5. Goffman, E. 1963. Stigma: Notes on the management of spoiled identity. Englewood Cliffs, NJ: Prentice-Hall.Google Scholar
  6. Goldsmith, A. A. 1999. Slapping the grasping hand: Correlates of political corruption in emerging markets. American Journal of Economics & Sociology, 58:865-883.CrossRefGoogle Scholar
  7. Habib, M. & Zurawicki, L. 2002. Corruption and Foreign Direct Investment, Journal of International Business Studies 33: 291-307.CrossRefGoogle Scholar
  8. Hess, D. and Dunfee, T.W.: 2000, ‘Fighting Corruption: A Principled Approach’, Cornell International Law Journal, 33 (3), 593-626.Google Scholar
  9. Husted, B. W. 1999. Wealth, Culture, and Corruption. Journal of International Business Studies, 30: 339-359.CrossRefGoogle Scholar
  10. Johnston, M. 2004. Comparing corruption: Participation, institutions, and development. In Heffernan, W. C. & Kleinig, J. (Eds). Private and Public Corruption. Lanham, Maryland: Rowman & Littlefield Publishers, Inc., pp. 275-322.Google Scholar
  11. Lambsdorff, J. G. 2003. How corruption affects persistent capital flows, Economics of Governance, 4: 229-243.CrossRefGoogle Scholar
  12. Laufer, W. S. 2006. The importance of cynicism and humility: Anti-corruption partnerships with the private sector. Development Outreach, 8: 18-21.Google Scholar
  13. Maragay, F. V.: 2006, `Corruption Survey Lacks Transparency', Manila Standard, November 10, 2006.Google Scholar
  14. Nelken, D. & Levi, M. 1996. The corruption of politics and the politics of corruption: An overview. Journal of Law and Society, 23: 1-17.CrossRefGoogle Scholar
  15. O’Higgins, E. R. E. 2006. Corruption, underdevelopment, and extractive resource industries: Addressing the vicious cycle. Business Ethics Quarterly, 16: 235-254.Google Scholar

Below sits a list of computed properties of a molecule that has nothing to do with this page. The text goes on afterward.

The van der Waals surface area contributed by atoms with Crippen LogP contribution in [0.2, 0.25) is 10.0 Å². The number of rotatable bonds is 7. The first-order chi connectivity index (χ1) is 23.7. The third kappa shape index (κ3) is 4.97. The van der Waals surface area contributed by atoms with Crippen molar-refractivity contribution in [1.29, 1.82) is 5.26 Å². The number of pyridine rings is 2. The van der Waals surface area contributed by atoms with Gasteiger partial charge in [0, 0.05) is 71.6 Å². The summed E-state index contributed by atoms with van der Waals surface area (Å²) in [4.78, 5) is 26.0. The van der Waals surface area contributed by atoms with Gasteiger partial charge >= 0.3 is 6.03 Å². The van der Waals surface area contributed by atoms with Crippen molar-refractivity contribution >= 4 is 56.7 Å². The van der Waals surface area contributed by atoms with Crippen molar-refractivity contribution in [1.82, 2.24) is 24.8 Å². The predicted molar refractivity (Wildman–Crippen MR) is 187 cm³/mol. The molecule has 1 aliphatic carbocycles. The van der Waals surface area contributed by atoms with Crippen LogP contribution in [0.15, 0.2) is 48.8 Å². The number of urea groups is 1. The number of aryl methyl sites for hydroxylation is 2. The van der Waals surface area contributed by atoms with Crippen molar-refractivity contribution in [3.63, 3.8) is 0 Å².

16. PR Newswire: 2008, `Dow Jones Announces Partnership with Transparency International’, October 23, 2008. 8:00 AM GMT.Google Scholar
  17. Rodriquez, P., Uhlenbruck, K., Eden, L. 2005. Government Corruption and the Entry Strategies of Multinationals, Academy of Management Review , 30: 383-396.Google Scholar
  18. Steensma, H.K., Tihanyi, L., Lyles, M. A. & Dhanaraj, C. 2005. The evolving value of foreign partnerships in transitioning economies, Academy of Management Journal, 48: 213-235.Google Scholar
  19. The Economist: 2008, `Asia: The graft-busters strike against Indonesia’s anti-corruption drive', September 27, 2008.Google Scholar
  20. Transparency International. 2006. Corruption perceptions index. Berlin: Transparency International. Google Scholar
  21. Warren, D.E. 2003. “Constructive and destructive deviance in organizations.” Academy of Management Review, 28: 622-632.CrossRefGoogle Scholar
  22. Warren, D. E. 2007. “Corporate scandals and spoiled identities: How organizations shift stigma to employees.” Business Ethics Quarterly, 17: 477-496.Google Scholar
  23. Wilhelm, P.G. 2002. International validation of the corruption perception index: Implications for business ethics and entrepreneurship education. Journal of Business Ethics, 35:177-189.CrossRefGoogle Scholar

Copyright information

© Springer Science+Business Media B.V. 2010

Authors and Affiliations

  1. 1.Rutgers Business School, Newark & New BrunswickNewarkU.S.A.
  2. 2.The Wharton SchoolUniversity of PennsylvaniaPhiladelphiaU.S.A.

Personalised recommendations